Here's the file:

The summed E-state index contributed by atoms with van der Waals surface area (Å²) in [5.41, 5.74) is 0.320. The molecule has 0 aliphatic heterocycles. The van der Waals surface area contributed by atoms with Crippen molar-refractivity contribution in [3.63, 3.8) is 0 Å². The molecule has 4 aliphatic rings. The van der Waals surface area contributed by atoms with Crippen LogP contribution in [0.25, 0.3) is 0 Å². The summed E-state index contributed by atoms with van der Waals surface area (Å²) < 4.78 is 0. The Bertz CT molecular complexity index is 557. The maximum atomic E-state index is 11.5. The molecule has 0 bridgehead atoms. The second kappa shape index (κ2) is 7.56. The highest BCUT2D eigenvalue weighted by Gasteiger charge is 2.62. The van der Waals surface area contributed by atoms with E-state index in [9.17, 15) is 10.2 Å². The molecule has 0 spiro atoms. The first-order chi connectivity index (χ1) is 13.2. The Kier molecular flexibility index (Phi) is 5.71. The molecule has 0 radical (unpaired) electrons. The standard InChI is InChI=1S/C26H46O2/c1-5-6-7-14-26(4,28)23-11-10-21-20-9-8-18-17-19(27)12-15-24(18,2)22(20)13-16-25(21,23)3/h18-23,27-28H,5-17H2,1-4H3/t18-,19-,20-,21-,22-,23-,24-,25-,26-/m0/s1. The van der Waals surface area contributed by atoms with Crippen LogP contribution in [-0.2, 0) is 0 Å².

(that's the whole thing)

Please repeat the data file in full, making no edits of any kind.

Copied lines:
The summed E-state index contributed by atoms with van der Waals surface area (Å²) in [5.41, 5.74) is 0.320. The molecule has 0 aliphatic heterocycles. The van der Waals surface area contributed by atoms with Crippen molar-refractivity contribution in [3.63, 3.8) is 0 Å². The molecule has 4 aliphatic rings. The van der Waals surface area contributed by atoms with Crippen LogP contribution in [0.25, 0.3) is 0 Å². The summed E-state index contributed by atoms with van der Waals surface area (Å²) < 4.78 is 0. The Bertz CT molecular complexity index is 557. The maximum atomic E-state index is 11.5. The molecule has 0 bridgehead atoms. The second kappa shape index (κ2) is 7.56. The highest BCUT2D eigenvalue weighted by Gasteiger charge is 2.62. The van der Waals surface area contributed by atoms with E-state index in [9.17, 15) is 10.2 Å². The molecule has 0 spiro atoms. The first-order chi connectivity index (χ1) is 13.2. The Kier molecular flexibility index (Phi) is 5.71. The molecule has 0 radical (unpaired) electrons. The standard InChI is InChI=1S/C26H46O2/c1-5-6-7-14-26(4,28)23-11-10-21-20-9-8-18-17-19(27)12-15-24(18,2)22(20)13-16-25(21,23)3/h18-23,27-28H,5-17H2,1-4H3/t18-,19-,20-,21-,22-,23-,24-,25-,26-/m0/s1. The van der Waals surface area contributed by atoms with Crippen LogP contribution in [-0.2, 0) is 0 Å².